While much has been reported on the impact of IR on tumor cells, the impact of radiation on the frequency, phenotype, and suppressive function of regulatory immune cells such as TREGS is less well studied. Several murine studies have shown that TREGS are more radioresistant than other lymphocyte populations, however, it is less clear what effect radiotherapy (RT) has on the phenotype and function of human TREGS [34, 35]. Moreover, functional studies in mice have been contradictory. Studies by Qu et al found no difference in the suppressive function of TREGS from radiation treated mice compared to control mice, in contrast, Balogh et al and Billiard et al both reported decreased functional activity of irradiated TREGS [36,37,38]. In addition, studies by Muroyama et al and Kachikwu et al reported increased TREG numbers in locally irradiated tumors compared to control mice, in vivo [39, 40]. However, Cao et al (2009) and Liu et al observed decreased frequencies of human TREGS irradiated in vitro and murine TREGS following whole body irradiation in vivo, respectively [41, 42]. Many factors could contribute to the different outcomes reported among these studies, including differences in radiation dose used, time of evaluation after radiation, local irradiation versus whole body irradiation, and tumor-bearing versus non-tumor bearing model systems.

To more specifically extend these observations towards clinically relevant tumor immunity we sought to determine the impact of hypofractionated doses of radiation on induced human TREGS, as these are most likely to accumulate at tumor sites. We first assessed the direct effect of radiation on the viability and expression of Foxp3 in both nTREG and iTREG cells. We also evaluated the impact of radiation on the suppressive function of iTREGS and the expression of molecules associated with TREG functional activity: CD25, CTLA-4, LAG-3, CD39, CD73, and PD-L1. Our data reveal that radiation induces similar levels of death among human nTREGS and iTREGS, but that less death occurs in TREGS as compared to CD4+ TCONV cells. We also found that radiation decreases expression of Foxp3 in both types of TREG cells but that Foxp3 expression is more robustly reduced by radiation in iTREGS. Additionally, we show that iTREG cell phenotype is directly modulated by radiation and that these cells are functionally less suppressive following radiotherapy.


Both natural TREG and induced TREG cells are more resistant to cell death by radiation than CD4+ conventional T cells

It has been reported that TREG cells preferentially survive radiation treatment compared to CD4+ conventional T (TCONV) cells in mice [36, 43, 44]. In contrast, experiments utilizing human cells observed increased sensitivity of TREGS to low dose radiation (< 2 Gy) [45]. Most studies exploring this question have investigated the sensitivity of natural TREGS (nTREGS) alone or the total TREG population in vivo, which potentially includes both natural and tumor induced TREGS. As such, the specific radio-sensitivity of induced TREG (iTREG) cells has not been fully explored. We first compared the sensitivities of natural and induced human TREGS to determine if there were differences in susceptibility to cell death between them following exposure to a hypofractionated dose of radiation. We isolated CD4 + CD25+ nTREG cells from human peripheral blood mononuclear cells (PBMCs) as described in the Methods. To induce a TREG phenotype, naïve CD4+ T cells were cultured in the presence of TGF-β1 and ATRA for 6 days which resulted in expression of Foxp3 and other TREG associated genes [46]. nTREG, iTREG, or CD4+ TCONV cells were subsequently exposed to 10 Gy of radiation and evaluated 48 h post-treatment for cell death. While CD4+ TCONV cells exhibited significant increases in death after radiation, both nTREG and iTREG cells had lower relative amounts of cell death (Fig. 1). In separate experiments, using 7-AAD to assess viability, CD4+ TCONV cells exposed to a lower dose of radiation (5 Gy) displayed around twice as much cell death as compared to TREGS. Irradiated CD4+ TCONV cells exhibited a 4.5-fold increase in cell death over untreated cells (0 Gy) as compared to irradiated nTREGS that had only a 2.3-fold increase in cell death over untreated cells. Similarly, a 1.6-fold increase in cell death over untreated cells (0 Gy) was detected in iTREGS exposed to 5 Gy, as compared to a 3-fold increase in cell death observed in the control CD4+ TCONV cells. These results support the idea that human TREG cells are more radio-resistant as compared to CD4+ TCONV cells when exposed to radiation in the hypofractionated dose range.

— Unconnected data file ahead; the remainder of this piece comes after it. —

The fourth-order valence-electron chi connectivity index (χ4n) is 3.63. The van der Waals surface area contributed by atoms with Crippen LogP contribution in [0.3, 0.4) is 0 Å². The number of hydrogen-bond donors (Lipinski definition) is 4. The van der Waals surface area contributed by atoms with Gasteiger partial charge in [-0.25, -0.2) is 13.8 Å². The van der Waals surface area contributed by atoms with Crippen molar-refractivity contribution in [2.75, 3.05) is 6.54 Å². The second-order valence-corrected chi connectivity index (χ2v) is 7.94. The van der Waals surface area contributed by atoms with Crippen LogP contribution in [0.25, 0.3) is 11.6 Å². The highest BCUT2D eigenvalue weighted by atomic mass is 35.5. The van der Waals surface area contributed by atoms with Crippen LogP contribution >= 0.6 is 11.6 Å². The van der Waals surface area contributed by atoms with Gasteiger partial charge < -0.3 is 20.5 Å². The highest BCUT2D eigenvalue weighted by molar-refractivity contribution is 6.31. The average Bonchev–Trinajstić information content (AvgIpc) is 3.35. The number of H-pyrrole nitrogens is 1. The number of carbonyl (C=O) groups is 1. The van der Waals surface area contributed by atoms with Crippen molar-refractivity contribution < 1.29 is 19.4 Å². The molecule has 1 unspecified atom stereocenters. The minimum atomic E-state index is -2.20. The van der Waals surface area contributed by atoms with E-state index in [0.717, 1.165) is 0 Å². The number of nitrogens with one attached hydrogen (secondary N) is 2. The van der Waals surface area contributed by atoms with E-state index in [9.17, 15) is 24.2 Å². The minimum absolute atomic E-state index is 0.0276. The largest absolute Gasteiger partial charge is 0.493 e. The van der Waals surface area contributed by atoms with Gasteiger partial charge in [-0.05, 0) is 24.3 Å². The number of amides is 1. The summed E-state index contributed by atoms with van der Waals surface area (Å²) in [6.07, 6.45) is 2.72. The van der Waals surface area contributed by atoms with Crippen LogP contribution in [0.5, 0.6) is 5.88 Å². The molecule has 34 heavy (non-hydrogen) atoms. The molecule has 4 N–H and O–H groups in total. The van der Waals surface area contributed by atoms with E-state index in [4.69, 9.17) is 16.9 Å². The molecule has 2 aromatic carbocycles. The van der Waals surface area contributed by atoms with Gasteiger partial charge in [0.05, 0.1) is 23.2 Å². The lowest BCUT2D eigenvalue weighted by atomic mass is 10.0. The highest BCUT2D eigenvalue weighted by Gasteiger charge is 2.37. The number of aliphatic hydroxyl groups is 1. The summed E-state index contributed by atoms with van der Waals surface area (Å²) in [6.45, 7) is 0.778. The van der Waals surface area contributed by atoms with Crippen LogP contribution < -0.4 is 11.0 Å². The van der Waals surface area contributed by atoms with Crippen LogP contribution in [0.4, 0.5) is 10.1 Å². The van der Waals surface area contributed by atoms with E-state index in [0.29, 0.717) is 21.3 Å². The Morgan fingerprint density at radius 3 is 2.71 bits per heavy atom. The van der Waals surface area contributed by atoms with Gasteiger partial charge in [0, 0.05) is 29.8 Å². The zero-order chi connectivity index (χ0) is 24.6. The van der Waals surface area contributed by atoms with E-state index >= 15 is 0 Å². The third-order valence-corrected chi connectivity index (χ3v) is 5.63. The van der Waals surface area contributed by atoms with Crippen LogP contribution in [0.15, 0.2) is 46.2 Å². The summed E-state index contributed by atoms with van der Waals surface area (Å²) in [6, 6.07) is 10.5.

Fig. 1

TREGS are more radio-resistant than conventional CD4+ T cells. a Purified CD4+ TCONV cells or nTREGS were exposed to 10 Gy of radiation or mock irradiated (0 Gy). After 48 h, cells were stained with fixable viability stain (FVS) and CD4 or FVS, CD4, CD25, and Foxp3 to denote CD4+ TCONV and TREG cells, respectively. Representative plots and mean frequency (b) of each cell type are shown. c TGF-β1-induced TREGS or CD4+ TCONV cells were treated with 10 Gy of radiation or mock irradiated (0 Gy). 48 h post-treatment, cells were stained and analyzed by flow cytometry. Representative plots and mean frequency (d) of each cell type are shown. Experiment was repeated three times with similar results. Error bars represent SEM. *P ≤ 0.05; ** P ≤ 0.01; *** P ≤ 0.001 by paired, one-tailed Student t test